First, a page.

While looking online for advice on loaf pan sizes, I stumbled across this great cooking blog, Kitchen Encounters, written by chef, Melanie Preschutti. And lo and behold, she had a post about the same English Muffin Bread recipe, with a bit of history about how this recipe became so popular in the 1970’s, and some good tips about substituting bread flour, warming the milk first, and letting the dough rise twice, covered with plastic wrap sprayed with a non stick cooking spray. So do look at her recipe as well, and then try it yourself. I promise it will become a breakfast favorite.
Need a unique holiday gift for that person on your shopping list who has everything? Why not a glass paperweight – made by you?
I created this beautiful paperweight during a half hour class at the Hoogs and Crawford Glassblowing Studio and Gallery, in Canaan, NY, just 15 minutes north of my Inn at Green River. And this was my first attempt! As the paperweight is solid, I wasn’t actually blowing glass, but it was great fun, and I can’t wait to make some more, and begin to understand the design techniques.
Here I am working on this paperweight during the class, under the expert guidance of gallery co-owner, Nathan Hoogs. I am using tongs to shape as he rolls the red hot glass.
On the gallery’s website is a video which gives you a good idea of what you would do during a class. Click here to see that. A half hour class cost $60. I actually booked an hour long session with an inn guest, and the total for two people was $100, each of us receiving one on one instruction for a half hour. This is a fun way to do it, as you also learn watching the other student, and you both cheer each other on.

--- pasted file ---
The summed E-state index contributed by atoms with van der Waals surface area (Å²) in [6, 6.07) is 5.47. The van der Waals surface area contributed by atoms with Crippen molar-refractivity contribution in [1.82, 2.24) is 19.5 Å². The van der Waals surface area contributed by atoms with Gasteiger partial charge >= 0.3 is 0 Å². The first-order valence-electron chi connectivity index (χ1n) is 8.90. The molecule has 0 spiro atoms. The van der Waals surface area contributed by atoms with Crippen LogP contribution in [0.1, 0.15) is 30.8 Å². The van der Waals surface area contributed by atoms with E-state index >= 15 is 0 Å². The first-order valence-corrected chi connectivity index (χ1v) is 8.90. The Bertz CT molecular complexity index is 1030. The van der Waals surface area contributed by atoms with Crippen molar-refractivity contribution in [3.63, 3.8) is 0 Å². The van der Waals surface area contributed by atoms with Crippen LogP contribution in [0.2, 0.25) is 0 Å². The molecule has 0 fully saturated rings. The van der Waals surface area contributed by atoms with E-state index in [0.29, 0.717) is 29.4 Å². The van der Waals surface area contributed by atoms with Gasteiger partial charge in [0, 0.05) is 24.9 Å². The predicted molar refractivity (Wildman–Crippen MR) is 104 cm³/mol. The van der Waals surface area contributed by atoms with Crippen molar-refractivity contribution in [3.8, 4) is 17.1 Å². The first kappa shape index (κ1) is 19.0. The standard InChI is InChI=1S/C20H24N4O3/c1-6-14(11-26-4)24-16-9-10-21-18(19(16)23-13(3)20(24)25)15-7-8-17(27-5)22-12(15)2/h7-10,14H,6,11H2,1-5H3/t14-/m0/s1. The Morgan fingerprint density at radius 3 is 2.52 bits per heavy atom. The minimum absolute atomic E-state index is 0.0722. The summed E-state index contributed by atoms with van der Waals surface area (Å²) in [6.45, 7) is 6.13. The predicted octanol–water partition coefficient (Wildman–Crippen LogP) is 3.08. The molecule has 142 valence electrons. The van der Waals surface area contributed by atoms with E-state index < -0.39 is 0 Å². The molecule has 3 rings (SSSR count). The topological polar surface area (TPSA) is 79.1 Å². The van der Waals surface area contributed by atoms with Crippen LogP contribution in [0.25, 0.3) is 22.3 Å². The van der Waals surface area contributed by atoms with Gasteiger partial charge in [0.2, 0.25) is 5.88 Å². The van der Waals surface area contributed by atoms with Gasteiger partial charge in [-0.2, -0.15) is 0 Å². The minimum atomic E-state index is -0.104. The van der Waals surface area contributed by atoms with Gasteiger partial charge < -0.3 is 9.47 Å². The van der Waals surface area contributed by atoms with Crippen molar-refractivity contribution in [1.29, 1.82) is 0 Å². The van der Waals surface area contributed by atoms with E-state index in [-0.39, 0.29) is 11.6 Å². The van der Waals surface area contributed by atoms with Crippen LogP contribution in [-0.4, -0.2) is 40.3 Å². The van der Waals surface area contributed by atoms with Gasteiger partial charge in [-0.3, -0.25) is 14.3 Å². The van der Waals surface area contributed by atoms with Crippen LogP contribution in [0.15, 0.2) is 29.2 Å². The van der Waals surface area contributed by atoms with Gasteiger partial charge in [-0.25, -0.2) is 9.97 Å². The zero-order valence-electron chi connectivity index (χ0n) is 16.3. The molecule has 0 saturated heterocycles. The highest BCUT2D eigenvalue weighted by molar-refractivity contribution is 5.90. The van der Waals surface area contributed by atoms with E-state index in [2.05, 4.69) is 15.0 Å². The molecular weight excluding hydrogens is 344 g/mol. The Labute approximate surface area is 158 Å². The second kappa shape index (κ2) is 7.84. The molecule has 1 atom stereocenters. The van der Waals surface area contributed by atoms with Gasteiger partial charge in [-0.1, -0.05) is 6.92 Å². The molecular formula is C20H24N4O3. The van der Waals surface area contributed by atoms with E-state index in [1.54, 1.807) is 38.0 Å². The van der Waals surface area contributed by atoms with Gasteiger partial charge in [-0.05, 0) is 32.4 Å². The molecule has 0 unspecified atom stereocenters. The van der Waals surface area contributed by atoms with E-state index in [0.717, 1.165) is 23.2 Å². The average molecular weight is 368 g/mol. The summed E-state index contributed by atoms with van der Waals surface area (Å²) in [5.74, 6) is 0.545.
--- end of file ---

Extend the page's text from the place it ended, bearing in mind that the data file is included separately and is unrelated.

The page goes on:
Next time, I want to make a Christmas tree ornament! Here is a display of ornaments made by Hoogs and his wife, Elizabeth Crawford.
When finished, your glass piece must slowly cool overnight, so plan to combine the class with a few days in the country, staying at the Inn at Green River, of course. Hope to see you soon.
‘Tis the season; little white Christmas lights are decorating the many wonderful small, locally owned and curated shops here in Hillsdale, and throughout Columbia and Berkshire counties.
This first weekend in December provides so many fun opportunities for holiday shopping. Stockbridge, Massachusetts, holds its 26th annual “Stockbridge – Main Street at Christmas” celebration this Friday, Saturday, and Sunday, December 4-6, 2015. Come join in with the caroling, luminaria walk, holiday concert, house tour and the famous recreation of Norman Rockwell’s painting on Main Street in Stockbridge on Sunday, from noon to 6 pm.
The Berkshire Botanical Garden, also in Stockbridge, holds it annual “Holiday Marketplace” on Saturday and Sunday, starting at 10 am. The Exhibit Hall becomes a twinkling market, with lots of local products from wonderful vendors and gorgeous seasonal decorations for you to purchase.
The Spencertown Academy, just 10 minutes from the Inn, in the hamlet of Spencertown, NY, is hosting a Handmade Holiday Pop-up Shop from 10 – 4 each day this weekend. This curated sale features cards, ceramics, jewelry, holiday greenery baskets, glassworks, paper crafts and edible yummies made by more than forty area artists and artisans.
And more from the Spencertown Academy’s sale; these wonderful bird photo cards made by a talented photographer friend, Antony Gravett.
At Hawthorne Valley Waldorf School, the 38th annual Yuletide Fair takes place on Saturday, December 5, 2015, from 10-5. My favorite part of this event is the dozens of original gingerbread houses on display. They are up for auction, so you may be able to take one home with you. And of course, there are many handcrafted items for sale.
So forget the boring mall, and come to the beautiful countryside to do your holiday shopping…and don’t forget to take home a freshly cut Christmas tree.
Good Press for a Favorite Farm to Table Restaurant Posted February 26, 2015 | Tags: Berkshires restaurant, Farm To Table food, John Andrews Restaurant, Restaurants